Women - 15 to 24 years 10.2 8.8 13.5 1.4 -3.3

Source: Statistics Canada Labour Force Survey - Table 14-10-0287

The Island’s participation rate was unchanged in Q2 2022 but is up by 1.3 percentage points compared to the same quarter a year ago. At 66.5% in the most recent quarter, it remains on par with its Q1 2020 pre-pandemic rate. P.E.I.’s participation rate in June 2022 exceeded the national average (64.9%) and furthermore, ranked third highest in the country (behind Alberta and Saskatchewan). The Island’s participation rate for female youths, at 73.1%, was the highest in the country in June 2022.  

Employment by industry

The gain in employment in Q2 2022 was distributed evenly across both the goods and services-producing sectors. Most notable in the goods-sector were construction and manufacturing; and for the services-producing sector, Business, building and other support services; Information, culture and recreation; and public administration.

The construction industry has faired relatively well throughout the pandemic and employment in the most recent quarter continues to be supported by strong residential and non-residential construction activity. Indeed, the level of employment in Q2 2022, which averaged 7,900 persons, was a record high for the industry. All indications point toward robust construction activity in the current period, which is expected to continue over the next couple of years. This is driven by major construction projects associated with the Building Canada Fund; provincial capital investment; ongoing residential construction and development; and infrastructure upgrades in preparation for the Canada Winter Games in 2023; as well as other major projects that have been approved or are currently underway.

The quarterly employment gain in P.E.I.’s manufacturing industry is supported by a strong start to 2022 with respect to shipments of both durable and non-durable products – which for the first four months of 2022, are up on a year-to-date basis by over 42% and 14%, respectfully. Furthermore, this builds on record-level shipments experienced in 2021, which totaled nearly $2.6B in sales for the year. Export values of manufactured goods are up by 24% over the January to May 2022 period, relative to the same period a year ago. International demand for Island-based products so far in 2022 was strongest for frozen food and fresh/processed seafood, and fresh oysters; followed by durable goods products associated with aerospace-related manufacturing.

The information, culture and recreation industry will continue to benefit from the significant easing of health restrictions which will bode well for performing arts, spectator sports and related activity. Furthermore, the industry should benefit from economic activity from a robust tourist season this year - with the traditional shoulder season having begun in Q2 of this year.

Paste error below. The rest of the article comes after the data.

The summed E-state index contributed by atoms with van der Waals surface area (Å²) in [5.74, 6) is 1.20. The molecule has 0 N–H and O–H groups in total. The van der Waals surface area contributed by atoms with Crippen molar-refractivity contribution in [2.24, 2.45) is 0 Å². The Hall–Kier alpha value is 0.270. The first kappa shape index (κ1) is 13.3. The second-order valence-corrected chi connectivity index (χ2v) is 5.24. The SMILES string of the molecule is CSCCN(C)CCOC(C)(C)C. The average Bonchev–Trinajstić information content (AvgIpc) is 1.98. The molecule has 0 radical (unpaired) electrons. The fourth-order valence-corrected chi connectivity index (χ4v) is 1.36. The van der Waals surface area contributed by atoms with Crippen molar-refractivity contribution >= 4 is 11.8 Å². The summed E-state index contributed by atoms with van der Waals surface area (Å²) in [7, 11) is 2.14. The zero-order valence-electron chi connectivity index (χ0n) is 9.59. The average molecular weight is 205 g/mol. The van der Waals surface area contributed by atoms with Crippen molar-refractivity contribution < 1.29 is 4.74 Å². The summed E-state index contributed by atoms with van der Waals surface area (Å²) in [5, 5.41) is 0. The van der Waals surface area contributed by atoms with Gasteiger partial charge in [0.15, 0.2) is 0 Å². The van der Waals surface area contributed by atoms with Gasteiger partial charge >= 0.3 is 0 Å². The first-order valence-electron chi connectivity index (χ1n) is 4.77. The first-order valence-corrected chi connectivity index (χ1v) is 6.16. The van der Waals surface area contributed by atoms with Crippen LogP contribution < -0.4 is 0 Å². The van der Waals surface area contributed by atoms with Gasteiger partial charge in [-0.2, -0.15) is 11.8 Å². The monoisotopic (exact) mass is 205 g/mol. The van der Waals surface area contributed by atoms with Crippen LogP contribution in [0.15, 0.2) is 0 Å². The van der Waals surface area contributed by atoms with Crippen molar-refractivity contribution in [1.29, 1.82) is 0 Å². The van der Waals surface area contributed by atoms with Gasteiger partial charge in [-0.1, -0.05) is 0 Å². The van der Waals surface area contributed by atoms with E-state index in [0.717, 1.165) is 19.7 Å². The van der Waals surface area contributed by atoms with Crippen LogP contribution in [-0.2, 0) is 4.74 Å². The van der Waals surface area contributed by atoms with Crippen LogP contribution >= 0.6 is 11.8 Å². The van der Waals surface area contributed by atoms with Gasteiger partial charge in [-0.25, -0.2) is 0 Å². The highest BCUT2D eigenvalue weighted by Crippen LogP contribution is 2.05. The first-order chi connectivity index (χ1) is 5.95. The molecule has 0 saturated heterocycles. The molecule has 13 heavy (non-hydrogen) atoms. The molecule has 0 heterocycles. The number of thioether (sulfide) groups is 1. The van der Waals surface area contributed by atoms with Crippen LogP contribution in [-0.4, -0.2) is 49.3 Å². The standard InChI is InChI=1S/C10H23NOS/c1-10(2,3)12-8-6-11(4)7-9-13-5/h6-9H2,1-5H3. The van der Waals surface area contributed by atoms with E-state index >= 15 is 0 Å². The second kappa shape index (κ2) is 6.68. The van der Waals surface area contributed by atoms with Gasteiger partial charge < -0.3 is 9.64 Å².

Prince Edward Island quarterly labour force statistics, by industry
Seasonally adjusted data ('000) 2nd quarter
2022
1st quarter
2022
2nd quarter
2021
Quarterly variation Yearly variation
Number % Number %
Total employed, all industries 85.8 83.1 78.5 2.7 3.3 7.2 9.2
Goods-producing sector 22.1 20.7 18.5 1.4 6.8 3.6 19.5
Agriculture 3.4 3.6 3.5 -0.2 -4.6 -0.1 -2.8
Forestry, fishing, mining, quarrying, oil and gas 2.4 2.0 2.4 0.5 23.7 0.0 1.4
Utilities 0.3 0.3 0.3 0.0 0.0 0.0 12.5
Construction 7.9 7.3 5.9 0.7 9.2 2.0 34.5
Manufacturing 8.1 7.5 6.4 0.6 8.5 1.7 26.6
Services-producing sector 63.7 62.4 60.1 1.3 2.1 3.7 6.1
Trade 11.3 11.4 11.6 -0.1 -0.9 -0.3 -2.6
Transportation and warehousing 1.5 2.1 2.4 -0.6 -27.0 -0.9 -37.0
Finance, insurance, real estate and leasing 2.8 2.5 2.8 0.3 12.2 -0.1 -2.4
Professional, scientific and technical services 5.0 5.0 4.5 0.0 -0.7 0.5 11.1
Business, building and other support services 2.6 1.9 2.0 0.7 37.5 0.6 28.3
Educational services 6.2 6.0 6.5 0.1 2.2 -0.3 -4.6
Health care and social assistance 12.4 12.3 11.6 0.1 0.5 0.8 6.6
Information, culture and recreation 3.3 2.6 2.7 0.7 25.3 0.6 23.7
Accommodation and food services 5.1 5.2 4.2 -0.2 -3.2 0.9 20.6
Other services 3.3 3.5 3.1 -0.2 -6.7 0.1 4.3
Public administration 10.3 9.8 8.6 0.5 5.1 1.7 20.2

Note: Totals may not add due to rounding

Source: Statistics Canada Labour Force Survey - Table 14-10-0355

Note

In preparing this document, the authors have taken care to provide clients with labour market information that is timely and accurate at the time of publication. Since labour market conditions are dynamic, some of the information presented here may have changed since this document was published. Users are encouraged to also refer to other sources for additional information on the local economy and labour market. Information contained in this document does not necessarily reflect official policies of Employment and Social Development Canada.

Prepared by: Labour Market Analysis Directorate, Service Canada, Atlantic Region
For further information, please contact the LMI team.
For information on the Labour Force Survey, please visit the Statistics Canada website.

Date modified: